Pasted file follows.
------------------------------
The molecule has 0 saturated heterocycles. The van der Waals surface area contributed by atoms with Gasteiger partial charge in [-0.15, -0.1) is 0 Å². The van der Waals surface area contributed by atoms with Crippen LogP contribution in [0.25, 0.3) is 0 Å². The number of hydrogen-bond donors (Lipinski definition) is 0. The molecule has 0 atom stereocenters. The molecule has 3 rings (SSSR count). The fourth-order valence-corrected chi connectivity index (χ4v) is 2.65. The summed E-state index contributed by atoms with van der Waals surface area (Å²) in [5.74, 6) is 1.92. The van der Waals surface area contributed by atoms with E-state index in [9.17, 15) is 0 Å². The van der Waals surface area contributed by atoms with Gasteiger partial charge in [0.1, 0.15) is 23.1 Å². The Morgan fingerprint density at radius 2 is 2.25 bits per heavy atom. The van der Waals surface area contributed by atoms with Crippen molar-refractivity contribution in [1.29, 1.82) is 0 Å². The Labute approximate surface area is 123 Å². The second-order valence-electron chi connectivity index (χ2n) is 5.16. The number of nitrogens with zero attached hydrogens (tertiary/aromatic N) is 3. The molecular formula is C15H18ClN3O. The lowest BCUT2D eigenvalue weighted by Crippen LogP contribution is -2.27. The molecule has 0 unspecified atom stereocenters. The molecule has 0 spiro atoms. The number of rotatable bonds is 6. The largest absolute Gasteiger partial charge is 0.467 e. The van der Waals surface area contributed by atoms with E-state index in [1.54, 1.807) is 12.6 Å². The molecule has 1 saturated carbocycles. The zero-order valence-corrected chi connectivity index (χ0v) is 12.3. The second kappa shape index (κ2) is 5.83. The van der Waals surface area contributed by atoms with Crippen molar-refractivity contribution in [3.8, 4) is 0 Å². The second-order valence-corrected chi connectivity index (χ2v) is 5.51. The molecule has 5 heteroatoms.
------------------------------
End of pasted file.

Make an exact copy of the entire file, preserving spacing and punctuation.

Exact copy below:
The molecule has 0 saturated heterocycles. The van der Waals surface area contributed by atoms with Gasteiger partial charge in [-0.15, -0.1) is 0 Å². The van der Waals surface area contributed by atoms with Crippen LogP contribution in [0.25, 0.3) is 0 Å². The number of hydrogen-bond donors (Lipinski definition) is 0. The molecule has 0 atom stereocenters. The molecule has 3 rings (SSSR count). The fourth-order valence-corrected chi connectivity index (χ4v) is 2.65. The summed E-state index contributed by atoms with van der Waals surface area (Å²) in [5.74, 6) is 1.92. The van der Waals surface area contributed by atoms with E-state index in [9.17, 15) is 0 Å². The van der Waals surface area contributed by atoms with Gasteiger partial charge in [0.1, 0.15) is 23.1 Å². The Morgan fingerprint density at radius 2 is 2.25 bits per heavy atom. The van der Waals surface area contributed by atoms with Crippen molar-refractivity contribution in [1.29, 1.82) is 0 Å². The Labute approximate surface area is 123 Å². The second-order valence-electron chi connectivity index (χ2n) is 5.16. The number of nitrogens with zero attached hydrogens (tertiary/aromatic N) is 3. The molecular formula is C15H18ClN3O. The lowest BCUT2D eigenvalue weighted by Crippen LogP contribution is -2.27. The molecule has 0 unspecified atom stereocenters. The molecule has 0 spiro atoms. The number of rotatable bonds is 6. The largest absolute Gasteiger partial charge is 0.467 e. The van der Waals surface area contributed by atoms with E-state index in [1.54, 1.807) is 12.6 Å². The molecule has 1 saturated carbocycles. The zero-order valence-corrected chi connectivity index (χ0v) is 12.3. The second kappa shape index (κ2) is 5.83. The van der Waals surface area contributed by atoms with Crippen molar-refractivity contribution in [3.8, 4) is 0 Å². The second-order valence-corrected chi connectivity index (χ2v) is 5.51. The molecule has 5 heteroatoms.